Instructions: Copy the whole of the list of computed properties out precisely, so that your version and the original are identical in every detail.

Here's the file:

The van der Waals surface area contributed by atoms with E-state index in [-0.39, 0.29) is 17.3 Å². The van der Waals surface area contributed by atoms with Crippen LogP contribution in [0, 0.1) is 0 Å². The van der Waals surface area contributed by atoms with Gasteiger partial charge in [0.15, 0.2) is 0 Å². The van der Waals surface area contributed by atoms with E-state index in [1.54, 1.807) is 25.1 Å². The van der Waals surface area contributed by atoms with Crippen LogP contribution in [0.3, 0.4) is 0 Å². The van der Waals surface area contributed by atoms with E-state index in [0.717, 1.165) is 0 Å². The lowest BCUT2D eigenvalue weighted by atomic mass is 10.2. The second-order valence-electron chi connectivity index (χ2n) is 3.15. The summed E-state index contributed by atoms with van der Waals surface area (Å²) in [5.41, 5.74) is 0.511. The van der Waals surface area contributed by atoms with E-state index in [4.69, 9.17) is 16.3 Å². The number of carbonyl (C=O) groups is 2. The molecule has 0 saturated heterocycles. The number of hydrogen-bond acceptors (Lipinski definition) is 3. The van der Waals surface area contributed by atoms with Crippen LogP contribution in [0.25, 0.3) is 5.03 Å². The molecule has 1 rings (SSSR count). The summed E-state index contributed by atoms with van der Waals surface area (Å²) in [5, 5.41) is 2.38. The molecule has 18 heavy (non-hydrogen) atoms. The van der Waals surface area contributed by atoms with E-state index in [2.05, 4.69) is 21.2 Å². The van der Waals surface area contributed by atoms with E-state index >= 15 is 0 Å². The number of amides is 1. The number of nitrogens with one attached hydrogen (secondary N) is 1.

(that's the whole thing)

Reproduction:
The van der Waals surface area contributed by atoms with E-state index in [-0.39, 0.29) is 17.3 Å². The van der Waals surface area contributed by atoms with Crippen LogP contribution in [0, 0.1) is 0 Å². The van der Waals surface area contributed by atoms with Gasteiger partial charge in [0.15, 0.2) is 0 Å². The van der Waals surface area contributed by atoms with E-state index in [1.54, 1.807) is 25.1 Å². The van der Waals surface area contributed by atoms with Crippen LogP contribution in [0.3, 0.4) is 0 Å². The van der Waals surface area contributed by atoms with E-state index in [0.717, 1.165) is 0 Å². The lowest BCUT2D eigenvalue weighted by atomic mass is 10.2. The second-order valence-electron chi connectivity index (χ2n) is 3.15. The summed E-state index contributed by atoms with van der Waals surface area (Å²) in [5.41, 5.74) is 0.511. The van der Waals surface area contributed by atoms with E-state index in [4.69, 9.17) is 16.3 Å². The number of carbonyl (C=O) groups is 2. The molecule has 0 saturated heterocycles. The number of hydrogen-bond acceptors (Lipinski definition) is 3. The van der Waals surface area contributed by atoms with Crippen LogP contribution in [0.25, 0.3) is 5.03 Å². The molecule has 1 rings (SSSR count). The summed E-state index contributed by atoms with van der Waals surface area (Å²) in [5, 5.41) is 2.38. The molecule has 18 heavy (non-hydrogen) atoms. The van der Waals surface area contributed by atoms with E-state index in [2.05, 4.69) is 21.2 Å². The van der Waals surface area contributed by atoms with E-state index >= 15 is 0 Å². The number of amides is 1. The number of nitrogens with one attached hydrogen (secondary N) is 1.